DIY tiny houses move to the next level as an architecture student introduces digital design and fabrication into the mix.
By Mike Reynolds
Ben Hayward is a Carleton University Architecture grad student who has broken the typical mould of tiny houses, and designed something that in our opinion takes a big step closer to achieving one of the main goals of the tiny house movement; namely, being ‘green’.
It seems somewhat contradictory for an environmentally conscious person to be dragging a home with mediocre performance behind a massive gas-guzzling truck. Small is good, mobile not so much; but the Achilles Heel of tiny houses is balancing interior living space with a maximum highway width of 8.5 feet. That almost always leads to weak thermal performance as well as the use of spray polyethylene foam for its higher R value per inch. Doing that means you also drag around a high ecological footprint in the form of significant greenhouse gas emissions due to the blowing agents found in almost all brands of spray foam.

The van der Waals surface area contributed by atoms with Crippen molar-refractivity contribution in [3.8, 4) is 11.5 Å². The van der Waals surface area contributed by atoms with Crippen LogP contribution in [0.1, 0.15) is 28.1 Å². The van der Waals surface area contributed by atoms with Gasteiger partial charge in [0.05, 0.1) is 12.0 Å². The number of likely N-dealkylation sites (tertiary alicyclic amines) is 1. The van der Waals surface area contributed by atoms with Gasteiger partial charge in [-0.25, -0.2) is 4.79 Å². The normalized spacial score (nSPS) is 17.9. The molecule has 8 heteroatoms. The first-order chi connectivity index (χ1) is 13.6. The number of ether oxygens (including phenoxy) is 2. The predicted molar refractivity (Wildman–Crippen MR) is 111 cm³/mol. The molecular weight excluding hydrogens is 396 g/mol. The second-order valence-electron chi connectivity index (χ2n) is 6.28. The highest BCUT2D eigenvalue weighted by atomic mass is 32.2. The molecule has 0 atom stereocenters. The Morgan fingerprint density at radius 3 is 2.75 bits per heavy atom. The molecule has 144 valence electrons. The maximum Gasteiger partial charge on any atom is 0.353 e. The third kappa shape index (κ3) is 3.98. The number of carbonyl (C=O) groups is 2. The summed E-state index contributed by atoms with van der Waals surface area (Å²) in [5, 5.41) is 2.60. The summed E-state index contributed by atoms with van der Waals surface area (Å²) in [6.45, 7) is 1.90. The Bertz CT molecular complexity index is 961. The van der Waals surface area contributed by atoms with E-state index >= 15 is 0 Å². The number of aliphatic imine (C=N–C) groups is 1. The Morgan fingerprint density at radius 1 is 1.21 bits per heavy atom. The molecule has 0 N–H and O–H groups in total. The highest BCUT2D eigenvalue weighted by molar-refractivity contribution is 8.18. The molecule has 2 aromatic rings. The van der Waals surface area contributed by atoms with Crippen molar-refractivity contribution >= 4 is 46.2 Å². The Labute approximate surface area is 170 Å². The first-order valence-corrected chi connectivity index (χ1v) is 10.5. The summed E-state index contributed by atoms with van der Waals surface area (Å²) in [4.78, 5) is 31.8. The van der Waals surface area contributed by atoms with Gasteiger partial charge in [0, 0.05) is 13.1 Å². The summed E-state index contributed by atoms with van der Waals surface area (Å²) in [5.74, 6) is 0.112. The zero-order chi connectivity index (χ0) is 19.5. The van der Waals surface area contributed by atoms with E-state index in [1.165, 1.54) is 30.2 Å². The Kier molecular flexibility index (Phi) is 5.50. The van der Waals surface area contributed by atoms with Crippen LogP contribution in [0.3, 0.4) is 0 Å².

The wall structure of Ben Hayward’s 180 square foot tiny house is his own grid-like design of plywood, and is insulated with mineral wool. The wall thickness and level of insulation varies slightly, with the weakest point being R48, which is about double that of your typical new home under construction.
Having done a 3D computer model of the building shape made it possible to use the CNC machine at Carleton University [computer numerical control], an automated mill that cut the plywood wall components to an accuracy of within 1 mm, and allowed pieces to be friction fit during assembly.
“With such a fine tolerance of accuracy, we were able to achieve complex curvature that would be too complicated to do in any other way”, says Hayward, who goes on to compare the assembly to doing “a big 3D puzzle”.
Mike Reynolds is a former home builder, a LEED for Homes Green Rater and the editor of Ecohome.net, the affiliate web site of ecoHouse Canada.